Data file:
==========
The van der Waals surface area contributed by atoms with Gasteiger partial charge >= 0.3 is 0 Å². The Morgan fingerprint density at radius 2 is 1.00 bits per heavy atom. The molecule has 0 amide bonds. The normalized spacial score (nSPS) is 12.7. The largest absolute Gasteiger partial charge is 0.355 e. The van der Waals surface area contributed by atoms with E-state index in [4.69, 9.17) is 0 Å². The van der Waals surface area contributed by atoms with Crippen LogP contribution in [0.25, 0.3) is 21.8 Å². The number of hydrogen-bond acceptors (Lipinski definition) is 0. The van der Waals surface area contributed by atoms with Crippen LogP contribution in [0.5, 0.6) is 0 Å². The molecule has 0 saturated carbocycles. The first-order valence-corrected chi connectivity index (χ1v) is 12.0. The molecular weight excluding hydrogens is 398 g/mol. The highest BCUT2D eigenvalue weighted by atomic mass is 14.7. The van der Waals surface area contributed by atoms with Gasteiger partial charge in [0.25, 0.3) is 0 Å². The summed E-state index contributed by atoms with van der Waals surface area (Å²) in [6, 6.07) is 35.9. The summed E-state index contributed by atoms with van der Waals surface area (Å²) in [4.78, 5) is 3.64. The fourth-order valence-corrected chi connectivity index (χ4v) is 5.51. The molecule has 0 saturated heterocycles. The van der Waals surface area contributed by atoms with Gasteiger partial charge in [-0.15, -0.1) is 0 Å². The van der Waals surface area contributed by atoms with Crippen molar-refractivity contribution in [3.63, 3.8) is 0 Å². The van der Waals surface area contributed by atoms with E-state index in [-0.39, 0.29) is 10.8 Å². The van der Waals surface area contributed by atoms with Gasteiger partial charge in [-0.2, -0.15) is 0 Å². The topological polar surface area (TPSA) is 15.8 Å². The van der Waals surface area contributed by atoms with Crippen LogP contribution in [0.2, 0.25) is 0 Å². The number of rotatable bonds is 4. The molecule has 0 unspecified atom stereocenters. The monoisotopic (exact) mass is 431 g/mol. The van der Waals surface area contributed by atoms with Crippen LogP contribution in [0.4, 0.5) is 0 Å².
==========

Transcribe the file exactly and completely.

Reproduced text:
The van der Waals surface area contributed by atoms with Gasteiger partial charge >= 0.3 is 0 Å². The Morgan fingerprint density at radius 2 is 1.00 bits per heavy atom. The molecule has 0 amide bonds. The normalized spacial score (nSPS) is 12.7. The largest absolute Gasteiger partial charge is 0.355 e. The van der Waals surface area contributed by atoms with E-state index in [4.69, 9.17) is 0 Å². The van der Waals surface area contributed by atoms with Crippen LogP contribution in [0.25, 0.3) is 21.8 Å². The number of hydrogen-bond acceptors (Lipinski definition) is 0. The van der Waals surface area contributed by atoms with Crippen LogP contribution in [0.5, 0.6) is 0 Å². The molecule has 0 saturated carbocycles. The first-order valence-corrected chi connectivity index (χ1v) is 12.0. The molecular weight excluding hydrogens is 398 g/mol. The highest BCUT2D eigenvalue weighted by atomic mass is 14.7. The van der Waals surface area contributed by atoms with Gasteiger partial charge in [0.25, 0.3) is 0 Å². The summed E-state index contributed by atoms with van der Waals surface area (Å²) in [6, 6.07) is 35.9. The summed E-state index contributed by atoms with van der Waals surface area (Å²) in [4.78, 5) is 3.64. The fourth-order valence-corrected chi connectivity index (χ4v) is 5.51. The molecule has 0 saturated heterocycles. The van der Waals surface area contributed by atoms with Gasteiger partial charge in [-0.15, -0.1) is 0 Å². The van der Waals surface area contributed by atoms with Crippen molar-refractivity contribution in [3.63, 3.8) is 0 Å². The van der Waals surface area contributed by atoms with E-state index in [-0.39, 0.29) is 10.8 Å². The van der Waals surface area contributed by atoms with Gasteiger partial charge in [-0.2, -0.15) is 0 Å². The topological polar surface area (TPSA) is 15.8 Å². The van der Waals surface area contributed by atoms with Crippen LogP contribution in [0.2, 0.25) is 0 Å². The number of rotatable bonds is 4. The molecule has 0 unspecified atom stereocenters. The monoisotopic (exact) mass is 431 g/mol. The van der Waals surface area contributed by atoms with Crippen LogP contribution in [0.4, 0.5) is 0 Å².